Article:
Florida: Tom Yeager stated that the tours covered the species being evaluated in Gainesville (including cycads and native Florida trees). Mack Thetford is interested in evaluating ornamental grasses, bamboos, and small trees at the West Florida Research and Education Center in Jay. Dick Henley proposes that many of the tropical foliage plants he works with could be used in the landscape as annual bedding plants or herbaceous perennials. Many of them are fast-growing and could give a "tropical" look to summer landscapes throughout the South. Gary Knox is formally evaluating 77 taxa of Lagerstroemia spp. at the North Florida Research and Education Center in Monticello. He also has established demonstration plantings of 40 deciduous Magnolia taxa, several other species of trees from Magnoliaceae, 20 other species of trees, 15 species of shrubs, and collections of about 50 vines and 29 bamboos.

Kentucky: At the West Kentucky Research and Education Center in Princeton, 'Gulfray' azalea did not prove hardy. 'Silver Cloud' redbud is doing well. Cornus mas 'Spring Glow' is doing well. Bignonia 'Tangerine Beauty' is doing well. Quercus and Euscaphis japonica did not survive.

Plant Evaluation Discussion: Evaluation guidelines established a few years ago were distributed. The need for a better system for organizing the plant distribution and evaluation was discussed. Transporting and transplanting plants during mid-summer (the time of our meeting) is stressful for most plants. Air travel to meeting sites makes it difficult to transport plants. Margaret said she uses UPS Next Day service to distribute plants during Spring; it costs more, but plants arrive in better shape, in a timely manner and at a time of year conducive to transplanting. It should be the responsibility of the distributor to annually send an evaluation form to each plant recipient. It was suggested that a "standing committee" or 3-year terms of office would allow more continuity of this program from year to year. Alex Niemeria volunteered to devise a scheme for coordinating plant distribution, sending evaluation forms, and reporting results. He asked for help from other members. Margaret will share the Excel template they use to track and record information on plants. The Florida Nurserymen and Growers Association started a "Florida Gold Medal Award" program. Kentucky started a similar program called the " Theodore Klein Award" in 1996.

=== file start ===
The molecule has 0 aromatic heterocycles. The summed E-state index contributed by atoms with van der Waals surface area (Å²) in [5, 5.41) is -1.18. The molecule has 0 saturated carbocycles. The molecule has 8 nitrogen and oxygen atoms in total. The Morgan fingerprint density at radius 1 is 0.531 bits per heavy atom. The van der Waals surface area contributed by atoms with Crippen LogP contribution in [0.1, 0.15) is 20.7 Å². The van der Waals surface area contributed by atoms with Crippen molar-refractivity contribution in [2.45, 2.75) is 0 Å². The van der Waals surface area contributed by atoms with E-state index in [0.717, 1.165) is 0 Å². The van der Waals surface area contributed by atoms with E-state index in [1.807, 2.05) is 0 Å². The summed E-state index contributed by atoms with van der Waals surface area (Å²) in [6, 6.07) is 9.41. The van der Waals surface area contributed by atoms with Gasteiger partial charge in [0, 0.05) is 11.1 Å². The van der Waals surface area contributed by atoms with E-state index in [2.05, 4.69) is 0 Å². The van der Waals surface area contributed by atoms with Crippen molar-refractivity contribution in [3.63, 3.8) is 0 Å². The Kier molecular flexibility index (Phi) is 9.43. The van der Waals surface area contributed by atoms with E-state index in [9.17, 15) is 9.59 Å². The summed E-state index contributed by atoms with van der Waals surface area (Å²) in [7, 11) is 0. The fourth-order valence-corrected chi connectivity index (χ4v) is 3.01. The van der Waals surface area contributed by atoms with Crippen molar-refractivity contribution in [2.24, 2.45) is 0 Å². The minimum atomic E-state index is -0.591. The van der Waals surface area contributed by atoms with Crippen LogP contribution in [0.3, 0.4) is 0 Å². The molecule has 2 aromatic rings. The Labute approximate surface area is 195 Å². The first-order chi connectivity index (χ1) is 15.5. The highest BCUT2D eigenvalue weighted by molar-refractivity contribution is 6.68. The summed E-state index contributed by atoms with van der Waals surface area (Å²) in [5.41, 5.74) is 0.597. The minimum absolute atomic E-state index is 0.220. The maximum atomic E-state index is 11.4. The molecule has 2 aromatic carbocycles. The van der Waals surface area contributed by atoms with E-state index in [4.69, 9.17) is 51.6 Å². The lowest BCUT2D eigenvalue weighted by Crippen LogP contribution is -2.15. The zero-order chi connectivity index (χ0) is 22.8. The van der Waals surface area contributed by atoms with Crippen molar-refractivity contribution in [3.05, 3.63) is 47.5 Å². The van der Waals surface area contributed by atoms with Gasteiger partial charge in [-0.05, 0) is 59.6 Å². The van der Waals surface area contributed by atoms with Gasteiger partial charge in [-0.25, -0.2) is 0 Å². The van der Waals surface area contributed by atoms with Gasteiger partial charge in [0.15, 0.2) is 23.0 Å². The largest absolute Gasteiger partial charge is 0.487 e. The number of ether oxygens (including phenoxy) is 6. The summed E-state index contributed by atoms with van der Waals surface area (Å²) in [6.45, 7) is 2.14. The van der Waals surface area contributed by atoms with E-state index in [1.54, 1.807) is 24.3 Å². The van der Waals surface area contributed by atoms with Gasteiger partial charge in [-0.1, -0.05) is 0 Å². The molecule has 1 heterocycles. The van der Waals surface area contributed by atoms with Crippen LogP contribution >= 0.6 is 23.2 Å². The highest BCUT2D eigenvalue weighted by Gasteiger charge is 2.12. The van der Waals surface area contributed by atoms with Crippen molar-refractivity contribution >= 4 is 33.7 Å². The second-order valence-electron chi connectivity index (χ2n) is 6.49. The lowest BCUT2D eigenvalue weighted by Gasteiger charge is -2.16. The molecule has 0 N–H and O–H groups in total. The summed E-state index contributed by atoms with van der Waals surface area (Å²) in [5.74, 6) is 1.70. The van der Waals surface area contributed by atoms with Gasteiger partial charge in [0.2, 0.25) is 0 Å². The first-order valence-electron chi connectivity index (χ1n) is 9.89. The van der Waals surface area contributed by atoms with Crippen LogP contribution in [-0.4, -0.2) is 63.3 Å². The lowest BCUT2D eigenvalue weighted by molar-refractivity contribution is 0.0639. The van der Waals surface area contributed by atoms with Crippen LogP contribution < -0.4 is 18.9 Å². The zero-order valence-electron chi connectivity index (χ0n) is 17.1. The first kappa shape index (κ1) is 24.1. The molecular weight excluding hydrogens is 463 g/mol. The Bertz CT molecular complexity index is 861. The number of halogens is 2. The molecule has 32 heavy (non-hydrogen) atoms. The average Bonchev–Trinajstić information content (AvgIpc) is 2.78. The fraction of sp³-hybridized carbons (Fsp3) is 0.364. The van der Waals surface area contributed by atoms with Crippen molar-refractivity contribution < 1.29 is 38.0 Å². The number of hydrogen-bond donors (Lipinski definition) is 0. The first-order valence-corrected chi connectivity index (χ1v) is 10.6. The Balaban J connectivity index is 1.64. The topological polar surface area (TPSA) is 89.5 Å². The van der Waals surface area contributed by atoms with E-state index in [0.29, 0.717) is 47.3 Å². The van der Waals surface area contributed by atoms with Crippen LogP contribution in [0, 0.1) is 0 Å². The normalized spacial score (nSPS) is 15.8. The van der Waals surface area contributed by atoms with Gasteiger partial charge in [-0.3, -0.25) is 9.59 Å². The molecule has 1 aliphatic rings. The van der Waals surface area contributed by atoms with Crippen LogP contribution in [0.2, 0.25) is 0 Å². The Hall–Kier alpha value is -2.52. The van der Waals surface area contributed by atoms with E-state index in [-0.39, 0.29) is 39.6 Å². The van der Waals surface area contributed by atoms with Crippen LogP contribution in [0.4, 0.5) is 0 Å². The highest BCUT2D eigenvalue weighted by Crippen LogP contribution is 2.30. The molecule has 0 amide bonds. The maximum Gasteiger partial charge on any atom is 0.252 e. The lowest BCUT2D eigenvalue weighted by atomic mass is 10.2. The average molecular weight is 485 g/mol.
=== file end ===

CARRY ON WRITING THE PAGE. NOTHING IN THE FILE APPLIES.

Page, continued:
Business Meeting: The official description and requirements of SERAs (Southern Extension and Research Activities) were presented. Officers elected for 1997-98 were: Tom Ranney - Chair, Win Dunwell - Secretary, and Donna Fare - Executive Committee Member.

1998 Meeting Plan: Clemson University (Tom Fernandez) will host the 1998 meeting at the south Carolina botanic Gardens on the University of Clemson on Thursday and Friday, July 8th and 9th, just before ASHS'98 meeting in Charolette, N.C. National Arboretum will tentatively host the 1999 meeting in Washington, DC.

6/4/2009 5:12:32 AM